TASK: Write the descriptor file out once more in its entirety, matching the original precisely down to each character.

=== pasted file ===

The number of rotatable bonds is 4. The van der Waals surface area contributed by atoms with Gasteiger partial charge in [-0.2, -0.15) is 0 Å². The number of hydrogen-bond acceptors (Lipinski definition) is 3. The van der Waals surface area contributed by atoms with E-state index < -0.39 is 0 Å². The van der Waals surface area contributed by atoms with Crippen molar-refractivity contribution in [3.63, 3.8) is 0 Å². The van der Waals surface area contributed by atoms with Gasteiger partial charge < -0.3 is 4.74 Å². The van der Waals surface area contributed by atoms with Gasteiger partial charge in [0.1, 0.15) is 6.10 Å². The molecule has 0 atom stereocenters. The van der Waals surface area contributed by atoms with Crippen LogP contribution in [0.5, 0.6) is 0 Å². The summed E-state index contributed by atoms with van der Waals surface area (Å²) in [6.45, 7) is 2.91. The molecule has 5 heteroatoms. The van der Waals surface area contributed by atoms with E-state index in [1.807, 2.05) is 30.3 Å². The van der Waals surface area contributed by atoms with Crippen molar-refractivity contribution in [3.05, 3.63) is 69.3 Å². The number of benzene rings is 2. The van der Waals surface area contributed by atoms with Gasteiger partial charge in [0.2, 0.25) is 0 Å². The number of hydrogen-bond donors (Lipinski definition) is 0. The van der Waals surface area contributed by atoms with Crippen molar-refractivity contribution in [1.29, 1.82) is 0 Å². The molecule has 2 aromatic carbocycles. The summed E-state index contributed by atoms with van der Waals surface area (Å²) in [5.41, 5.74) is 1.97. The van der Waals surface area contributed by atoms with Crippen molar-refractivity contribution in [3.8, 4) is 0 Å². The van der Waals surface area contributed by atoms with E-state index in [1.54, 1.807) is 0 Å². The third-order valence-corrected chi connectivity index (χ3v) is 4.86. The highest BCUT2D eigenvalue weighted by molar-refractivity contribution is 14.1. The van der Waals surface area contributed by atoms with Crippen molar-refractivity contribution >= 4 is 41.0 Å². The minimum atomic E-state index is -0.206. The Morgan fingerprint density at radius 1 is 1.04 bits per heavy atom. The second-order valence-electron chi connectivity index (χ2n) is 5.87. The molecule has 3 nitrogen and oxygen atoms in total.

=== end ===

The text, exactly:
The number of rotatable bonds is 4. The van der Waals surface area contributed by atoms with Gasteiger partial charge in [-0.2, -0.15) is 0 Å². The number of hydrogen-bond acceptors (Lipinski definition) is 3. The van der Waals surface area contributed by atoms with E-state index < -0.39 is 0 Å². The van der Waals surface area contributed by atoms with Crippen molar-refractivity contribution in [3.63, 3.8) is 0 Å². The van der Waals surface area contributed by atoms with Gasteiger partial charge < -0.3 is 4.74 Å². The van der Waals surface area contributed by atoms with Gasteiger partial charge in [0.1, 0.15) is 6.10 Å². The molecule has 0 atom stereocenters. The van der Waals surface area contributed by atoms with Crippen LogP contribution in [0.5, 0.6) is 0 Å². The summed E-state index contributed by atoms with van der Waals surface area (Å²) in [6.45, 7) is 2.91. The molecule has 5 heteroatoms. The van der Waals surface area contributed by atoms with E-state index in [1.807, 2.05) is 30.3 Å². The van der Waals surface area contributed by atoms with Crippen molar-refractivity contribution in [3.05, 3.63) is 69.3 Å². The number of benzene rings is 2. The van der Waals surface area contributed by atoms with Gasteiger partial charge in [0.2, 0.25) is 0 Å². The number of hydrogen-bond donors (Lipinski definition) is 0. The van der Waals surface area contributed by atoms with Crippen molar-refractivity contribution in [1.29, 1.82) is 0 Å². The molecule has 2 aromatic carbocycles. The summed E-state index contributed by atoms with van der Waals surface area (Å²) in [5.41, 5.74) is 1.97. The van der Waals surface area contributed by atoms with Crippen molar-refractivity contribution in [3.8, 4) is 0 Å². The van der Waals surface area contributed by atoms with E-state index in [1.54, 1.807) is 0 Å². The third-order valence-corrected chi connectivity index (χ3v) is 4.86. The highest BCUT2D eigenvalue weighted by molar-refractivity contribution is 14.1. The van der Waals surface area contributed by atoms with Crippen molar-refractivity contribution >= 4 is 41.0 Å². The minimum atomic E-state index is -0.206. The Morgan fingerprint density at radius 1 is 1.04 bits per heavy atom. The second-order valence-electron chi connectivity index (χ2n) is 5.87. The molecule has 3 nitrogen and oxygen atoms in total.